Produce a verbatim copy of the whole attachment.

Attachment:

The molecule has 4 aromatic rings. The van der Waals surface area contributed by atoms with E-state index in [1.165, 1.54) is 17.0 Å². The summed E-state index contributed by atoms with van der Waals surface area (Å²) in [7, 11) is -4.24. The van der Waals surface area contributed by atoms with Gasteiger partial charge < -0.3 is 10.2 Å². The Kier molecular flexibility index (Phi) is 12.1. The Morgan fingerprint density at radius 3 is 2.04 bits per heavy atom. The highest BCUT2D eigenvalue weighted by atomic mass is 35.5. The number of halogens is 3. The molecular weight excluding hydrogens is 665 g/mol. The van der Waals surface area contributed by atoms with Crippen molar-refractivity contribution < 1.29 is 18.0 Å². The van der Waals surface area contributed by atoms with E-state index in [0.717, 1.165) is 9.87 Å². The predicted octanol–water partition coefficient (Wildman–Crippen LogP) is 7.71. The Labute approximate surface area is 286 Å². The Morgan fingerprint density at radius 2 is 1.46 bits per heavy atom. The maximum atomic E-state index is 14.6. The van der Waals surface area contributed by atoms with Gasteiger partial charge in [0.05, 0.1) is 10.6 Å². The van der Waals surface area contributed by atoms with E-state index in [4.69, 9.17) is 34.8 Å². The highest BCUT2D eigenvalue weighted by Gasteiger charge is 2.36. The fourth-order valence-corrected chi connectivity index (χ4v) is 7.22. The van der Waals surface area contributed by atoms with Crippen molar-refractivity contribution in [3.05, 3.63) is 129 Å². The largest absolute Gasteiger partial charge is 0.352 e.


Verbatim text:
The molecule has 4 aromatic rings. The van der Waals surface area contributed by atoms with E-state index in [1.165, 1.54) is 17.0 Å². The summed E-state index contributed by atoms with van der Waals surface area (Å²) in [7, 11) is -4.24. The van der Waals surface area contributed by atoms with Gasteiger partial charge < -0.3 is 10.2 Å². The Kier molecular flexibility index (Phi) is 12.1. The Morgan fingerprint density at radius 3 is 2.04 bits per heavy atom. The highest BCUT2D eigenvalue weighted by atomic mass is 35.5. The number of halogens is 3. The molecular weight excluding hydrogens is 665 g/mol. The van der Waals surface area contributed by atoms with Crippen molar-refractivity contribution < 1.29 is 18.0 Å². The van der Waals surface area contributed by atoms with E-state index in [0.717, 1.165) is 9.87 Å². The predicted octanol–water partition coefficient (Wildman–Crippen LogP) is 7.71. The Labute approximate surface area is 286 Å². The Morgan fingerprint density at radius 2 is 1.46 bits per heavy atom. The maximum atomic E-state index is 14.6. The van der Waals surface area contributed by atoms with Gasteiger partial charge in [0.05, 0.1) is 10.6 Å². The van der Waals surface area contributed by atoms with E-state index in [4.69, 9.17) is 34.8 Å². The highest BCUT2D eigenvalue weighted by Gasteiger charge is 2.36. The fourth-order valence-corrected chi connectivity index (χ4v) is 7.22. The van der Waals surface area contributed by atoms with Crippen molar-refractivity contribution in [3.05, 3.63) is 129 Å². The largest absolute Gasteiger partial charge is 0.352 e.